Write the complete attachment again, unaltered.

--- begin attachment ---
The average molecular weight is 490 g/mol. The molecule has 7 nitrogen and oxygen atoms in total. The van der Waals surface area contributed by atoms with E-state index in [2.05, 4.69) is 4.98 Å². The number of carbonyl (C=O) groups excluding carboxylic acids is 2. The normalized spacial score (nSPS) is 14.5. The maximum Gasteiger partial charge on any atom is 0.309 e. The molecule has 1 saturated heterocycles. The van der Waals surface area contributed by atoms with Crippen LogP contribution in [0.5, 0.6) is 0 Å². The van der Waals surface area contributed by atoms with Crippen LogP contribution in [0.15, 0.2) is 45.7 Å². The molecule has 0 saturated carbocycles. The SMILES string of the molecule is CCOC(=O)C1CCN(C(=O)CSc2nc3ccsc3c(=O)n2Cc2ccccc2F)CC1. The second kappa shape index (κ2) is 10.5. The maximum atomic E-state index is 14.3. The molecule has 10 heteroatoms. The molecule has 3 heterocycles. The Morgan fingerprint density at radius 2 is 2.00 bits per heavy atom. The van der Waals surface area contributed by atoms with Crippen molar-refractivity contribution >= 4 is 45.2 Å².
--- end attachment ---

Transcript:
The average molecular weight is 490 g/mol. The molecule has 7 nitrogen and oxygen atoms in total. The van der Waals surface area contributed by atoms with E-state index in [2.05, 4.69) is 4.98 Å². The number of carbonyl (C=O) groups excluding carboxylic acids is 2. The normalized spacial score (nSPS) is 14.5. The maximum Gasteiger partial charge on any atom is 0.309 e. The molecule has 1 saturated heterocycles. The van der Waals surface area contributed by atoms with Crippen LogP contribution in [0.5, 0.6) is 0 Å². The van der Waals surface area contributed by atoms with Crippen LogP contribution in [0.15, 0.2) is 45.7 Å². The molecule has 0 saturated carbocycles. The SMILES string of the molecule is CCOC(=O)C1CCN(C(=O)CSc2nc3ccsc3c(=O)n2Cc2ccccc2F)CC1. The second kappa shape index (κ2) is 10.5. The maximum atomic E-state index is 14.3. The molecule has 10 heteroatoms. The molecule has 3 heterocycles. The Morgan fingerprint density at radius 2 is 2.00 bits per heavy atom. The van der Waals surface area contributed by atoms with Crippen molar-refractivity contribution >= 4 is 45.2 Å².